Do you hear strange noises on your phone line? Do you feel like your secrets aren’t safe? You’re not as paranoid as you might think. Mobsters and cheating spouses aren’t the only ones that get wiretapped. In fact, just about anyone who possesses confidential information is a prime target for a wiretap, so it’s important that you know the warning signs. Keep an eye out for these subtle clues to avoid becoming a victim of information theft.
- Your secrets are out. If you’ve found out that somehow, someone has gotten their hands on your confidential information, there’s a good chance that you’re being spied on — and probably wiretapped. For example, if your company’s confidential product designs end up in the hands of your competitor, you very well may be a victim of the underground-information industry.
- You hear strange noises, like clicking, popping, static and humming. Often, surveillance devices will make small noises on a phone line. Specifically, if you hear static, scratching or popping, it may be caused by a capacitive discharge, which is created when two conductors — like a wiretap on a phone line — are connected. Additionally, high-pitched humming noises are an indicator of a wiretap. A tapped phone line can be verified with a sound-bandwidth sensor on a low frequency. If the indicator pops up a few times each minute, there’s a very good chance your line is tapped.
- Your phone makes noise on its own. If you hear noises coming from your phone even when you’re not using it, it may have been turned into an eavesdropping microphone and speaker. This is achieved with a hookswitch bypass and means that someone can probably hear everything you say or do within 20 feet of the phone. Additionally, a dial tone while your phone is on the hook is a sign of a slave eavesdropping device. This can be verified using an external amplifier.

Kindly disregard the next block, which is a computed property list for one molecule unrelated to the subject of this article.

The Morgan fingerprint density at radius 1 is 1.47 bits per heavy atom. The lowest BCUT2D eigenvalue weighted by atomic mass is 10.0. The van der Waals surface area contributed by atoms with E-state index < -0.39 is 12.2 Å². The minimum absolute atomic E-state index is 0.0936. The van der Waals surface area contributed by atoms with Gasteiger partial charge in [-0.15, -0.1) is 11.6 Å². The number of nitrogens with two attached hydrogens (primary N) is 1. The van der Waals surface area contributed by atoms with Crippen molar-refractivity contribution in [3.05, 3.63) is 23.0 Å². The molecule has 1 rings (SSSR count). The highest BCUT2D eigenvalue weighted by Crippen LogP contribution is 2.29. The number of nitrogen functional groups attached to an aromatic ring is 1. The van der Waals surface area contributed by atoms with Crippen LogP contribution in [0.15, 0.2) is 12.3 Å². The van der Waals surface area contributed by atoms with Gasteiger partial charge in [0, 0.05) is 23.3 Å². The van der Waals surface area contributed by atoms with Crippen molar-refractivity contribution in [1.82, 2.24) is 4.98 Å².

- Your radio has strange interference. Some eavesdropping devices use frequencies that are close to the FM radio band. To find out if your line is tapped with one of these gadgets, you can set your radio to mono, tune in to the far end of the band and listen for squeals, moving around the room if necessary. You should also listen for anomalies in your car radio, because antennas are often used by eavesdroppers.
- Your environment just seems different. A wiretapper who has gained access to your home or office may move furniture in order to gain access to lines. If something seems strange — for instance, the couch has moved slightly or rug imprints are different — your line just might be tapped.
- Your outside phone box has extra hardware. Sometimes, a physical check is required to notice a wiretap. Take a look at the outside of your phone box and look for anything unusual, such as hardware that seems like it was hastily installed. You should be sure to check the “restricted” side of the box, which will require a special Allen wrench.
- You find a recording machine. Don’t assume that everything on your phone is there because your provider put it there. If you’ve found a recording device or something else that looks suspicious, check it out. Follow your wires to make sure that they’re clean.